If we examine the racial housing practices in the 80s, we see that a large number of African-Americans were relegated to “red-lined” neighborhoods (this practice had gone on for quite some time but it was brought to prominence as the Black middle class began to grow). Again, these neighborhoods, while a step up, may have lacked the facilities.
If we examine the practices of Segregation in the 60s (and before), we see that community pools prohibited African-Americans on the grounds that allowing a non-White person to swim in the pools would lead to water contamination. I commend the author of the original article for mentioning this briefly, but more has to be said about this.
I’ll pause here and note that I’ve already gone back about 3 generations. So is it fair to say that African-Americans don’t swim because of something as simple as “hair care” issues? Isn’t that “blaming the victim” in some ways? Back to my argument.
If we examine racial tension prior to the 1960s and dare to go back to slavery, we’ll see that there was no reason for African-Americans to swim. Largely, we were not given the opportunity for free time and I’m pretty sure that there weren’t very many swimming holes in the South…that were safe. For any person that is familiar with the landscape of the South (or the North before industrialization), you’ll realize that swimming holes were in isolated places…and it was never a safe bet for a Black person to be caught alone and/or having fun during these times.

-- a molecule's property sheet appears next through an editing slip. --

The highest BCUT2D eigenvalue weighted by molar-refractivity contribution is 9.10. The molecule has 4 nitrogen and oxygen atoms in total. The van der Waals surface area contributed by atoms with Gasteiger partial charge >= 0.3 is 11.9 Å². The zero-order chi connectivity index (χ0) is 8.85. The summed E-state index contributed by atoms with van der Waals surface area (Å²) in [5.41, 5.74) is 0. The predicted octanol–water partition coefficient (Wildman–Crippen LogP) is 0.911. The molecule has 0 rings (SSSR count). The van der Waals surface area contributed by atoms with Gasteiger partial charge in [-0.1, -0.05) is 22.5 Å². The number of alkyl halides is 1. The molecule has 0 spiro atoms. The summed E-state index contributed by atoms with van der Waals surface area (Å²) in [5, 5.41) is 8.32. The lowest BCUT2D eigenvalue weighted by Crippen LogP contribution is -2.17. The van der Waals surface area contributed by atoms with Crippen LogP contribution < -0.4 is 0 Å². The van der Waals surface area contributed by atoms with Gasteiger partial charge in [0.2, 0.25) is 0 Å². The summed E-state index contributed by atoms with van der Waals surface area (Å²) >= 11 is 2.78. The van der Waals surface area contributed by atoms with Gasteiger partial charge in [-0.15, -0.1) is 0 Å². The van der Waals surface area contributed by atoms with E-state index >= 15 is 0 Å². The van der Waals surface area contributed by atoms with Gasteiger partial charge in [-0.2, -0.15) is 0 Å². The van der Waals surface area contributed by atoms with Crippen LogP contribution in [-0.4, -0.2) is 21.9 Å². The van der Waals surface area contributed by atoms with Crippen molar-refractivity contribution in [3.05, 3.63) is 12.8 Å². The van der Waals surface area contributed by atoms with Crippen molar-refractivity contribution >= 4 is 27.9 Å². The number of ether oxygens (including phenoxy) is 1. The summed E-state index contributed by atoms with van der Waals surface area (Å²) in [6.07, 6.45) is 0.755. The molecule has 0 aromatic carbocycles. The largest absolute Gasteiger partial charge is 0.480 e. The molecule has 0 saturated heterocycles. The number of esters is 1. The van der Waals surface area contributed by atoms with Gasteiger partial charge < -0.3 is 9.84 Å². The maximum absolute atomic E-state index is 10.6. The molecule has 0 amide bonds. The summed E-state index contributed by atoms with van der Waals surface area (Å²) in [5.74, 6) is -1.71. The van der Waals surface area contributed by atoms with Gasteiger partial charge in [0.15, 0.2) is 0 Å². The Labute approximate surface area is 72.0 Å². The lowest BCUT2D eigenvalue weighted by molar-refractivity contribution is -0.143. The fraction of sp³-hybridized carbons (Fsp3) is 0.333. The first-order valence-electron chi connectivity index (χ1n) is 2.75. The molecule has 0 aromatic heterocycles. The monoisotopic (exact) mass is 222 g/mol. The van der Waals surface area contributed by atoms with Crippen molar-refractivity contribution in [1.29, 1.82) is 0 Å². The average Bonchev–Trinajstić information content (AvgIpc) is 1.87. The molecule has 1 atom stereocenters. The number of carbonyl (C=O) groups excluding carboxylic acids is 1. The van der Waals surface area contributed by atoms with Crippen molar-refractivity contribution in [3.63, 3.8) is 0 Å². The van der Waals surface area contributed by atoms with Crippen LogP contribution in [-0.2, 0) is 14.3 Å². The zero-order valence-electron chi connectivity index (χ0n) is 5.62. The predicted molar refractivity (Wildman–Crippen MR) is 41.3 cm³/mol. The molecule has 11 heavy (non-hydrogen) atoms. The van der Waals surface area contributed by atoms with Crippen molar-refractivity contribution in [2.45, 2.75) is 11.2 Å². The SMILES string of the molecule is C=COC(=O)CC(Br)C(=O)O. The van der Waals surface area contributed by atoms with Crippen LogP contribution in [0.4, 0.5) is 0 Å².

I think that I’ve made my point, but in the even that I haven’t, I want you all to take a few points with you:
1. We should encourage our Youth to learn how to swim properly. There is nothing more exciting in the summer than to cool off at a local pool and given the rates of accidental drownings in African-American youth, the ability to swim is a necessary skill.
2. Don’t reduce (or mislabel) a topic that applies to an entire diaspora to one sect of that population. If you want to write on African-American women, be up front about it. If it’s your intention to generate critical thought about the racial group as a whole, then speak on the group as a whole. I speak for many women when I say, we’re sick and tired of being the scapegoat simply to generate hits to your blogs/articles.
3. Finally, if you wish to analyze an issue historically, then do so. Provide evidence that backs you up. Provide anecdotes from older people. Look up statistics, it’s not that hard.
But remember: be pure about your intentions. As a writer, the only thing that you have is your name.
Original article: Hair or History: What’s Behind African-American Views on Swimming?
Center for Disease Control and Prevention – http://www.cdc.gov/HomeandRecreationalSafety/Water-Safety/waterinjuries-factsheet.html
Despite Olympic Gold, Swimming Statistics Are Grim. Author: Tara Parker-Pope